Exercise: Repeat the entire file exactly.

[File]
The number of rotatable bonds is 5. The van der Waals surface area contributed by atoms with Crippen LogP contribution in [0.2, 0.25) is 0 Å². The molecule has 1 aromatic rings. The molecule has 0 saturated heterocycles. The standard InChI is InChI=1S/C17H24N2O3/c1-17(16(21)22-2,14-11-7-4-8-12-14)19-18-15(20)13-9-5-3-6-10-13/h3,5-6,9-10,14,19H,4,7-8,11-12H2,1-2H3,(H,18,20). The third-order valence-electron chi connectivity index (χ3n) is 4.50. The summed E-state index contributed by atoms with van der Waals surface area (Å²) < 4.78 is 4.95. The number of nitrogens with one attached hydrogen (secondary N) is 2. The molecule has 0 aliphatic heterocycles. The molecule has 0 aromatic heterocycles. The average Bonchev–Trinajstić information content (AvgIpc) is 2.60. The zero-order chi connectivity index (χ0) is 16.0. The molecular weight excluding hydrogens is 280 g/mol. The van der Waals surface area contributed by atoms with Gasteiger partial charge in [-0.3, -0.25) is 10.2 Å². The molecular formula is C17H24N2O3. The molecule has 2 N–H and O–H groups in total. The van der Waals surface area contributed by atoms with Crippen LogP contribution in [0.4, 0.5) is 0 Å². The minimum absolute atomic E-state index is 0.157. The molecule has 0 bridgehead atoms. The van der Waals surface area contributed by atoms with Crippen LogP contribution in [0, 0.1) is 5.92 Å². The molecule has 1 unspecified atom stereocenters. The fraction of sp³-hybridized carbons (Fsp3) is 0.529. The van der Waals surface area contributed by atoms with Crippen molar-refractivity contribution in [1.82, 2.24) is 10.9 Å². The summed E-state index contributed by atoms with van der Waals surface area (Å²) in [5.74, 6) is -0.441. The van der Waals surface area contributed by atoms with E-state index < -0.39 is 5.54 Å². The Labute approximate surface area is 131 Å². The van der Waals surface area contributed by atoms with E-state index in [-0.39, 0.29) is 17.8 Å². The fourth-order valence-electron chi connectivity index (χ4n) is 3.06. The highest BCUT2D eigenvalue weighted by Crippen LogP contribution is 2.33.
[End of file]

The number of rotatable bonds is 5. The van der Waals surface area contributed by atoms with Crippen LogP contribution in [0.2, 0.25) is 0 Å². The molecule has 1 aromatic rings. The molecule has 0 saturated heterocycles. The standard InChI is InChI=1S/C17H24N2O3/c1-17(16(21)22-2,14-11-7-4-8-12-14)19-18-15(20)13-9-5-3-6-10-13/h3,5-6,9-10,14,19H,4,7-8,11-12H2,1-2H3,(H,18,20). The third-order valence-electron chi connectivity index (χ3n) is 4.50. The summed E-state index contributed by atoms with van der Waals surface area (Å²) < 4.78 is 4.95. The number of nitrogens with one attached hydrogen (secondary N) is 2. The molecule has 0 aliphatic heterocycles. The molecule has 0 aromatic heterocycles. The average Bonchev–Trinajstić information content (AvgIpc) is 2.60. The zero-order chi connectivity index (χ0) is 16.0. The molecular weight excluding hydrogens is 280 g/mol. The van der Waals surface area contributed by atoms with Gasteiger partial charge in [-0.3, -0.25) is 10.2 Å². The molecular formula is C17H24N2O3. The molecule has 2 N–H and O–H groups in total. The van der Waals surface area contributed by atoms with Crippen LogP contribution in [0.4, 0.5) is 0 Å². The minimum absolute atomic E-state index is 0.157. The molecule has 0 bridgehead atoms. The van der Waals surface area contributed by atoms with Crippen LogP contribution in [0, 0.1) is 5.92 Å². The molecule has 1 unspecified atom stereocenters. The fraction of sp³-hybridized carbons (Fsp3) is 0.529. The van der Waals surface area contributed by atoms with Crippen molar-refractivity contribution in [1.82, 2.24) is 10.9 Å². The summed E-state index contributed by atoms with van der Waals surface area (Å²) in [5.74, 6) is -0.441. The van der Waals surface area contributed by atoms with E-state index < -0.39 is 5.54 Å². The Labute approximate surface area is 131 Å². The van der Waals surface area contributed by atoms with E-state index in [-0.39, 0.29) is 17.8 Å². The fourth-order valence-electron chi connectivity index (χ4n) is 3.06. The highest BCUT2D eigenvalue weighted by Crippen LogP contribution is 2.33.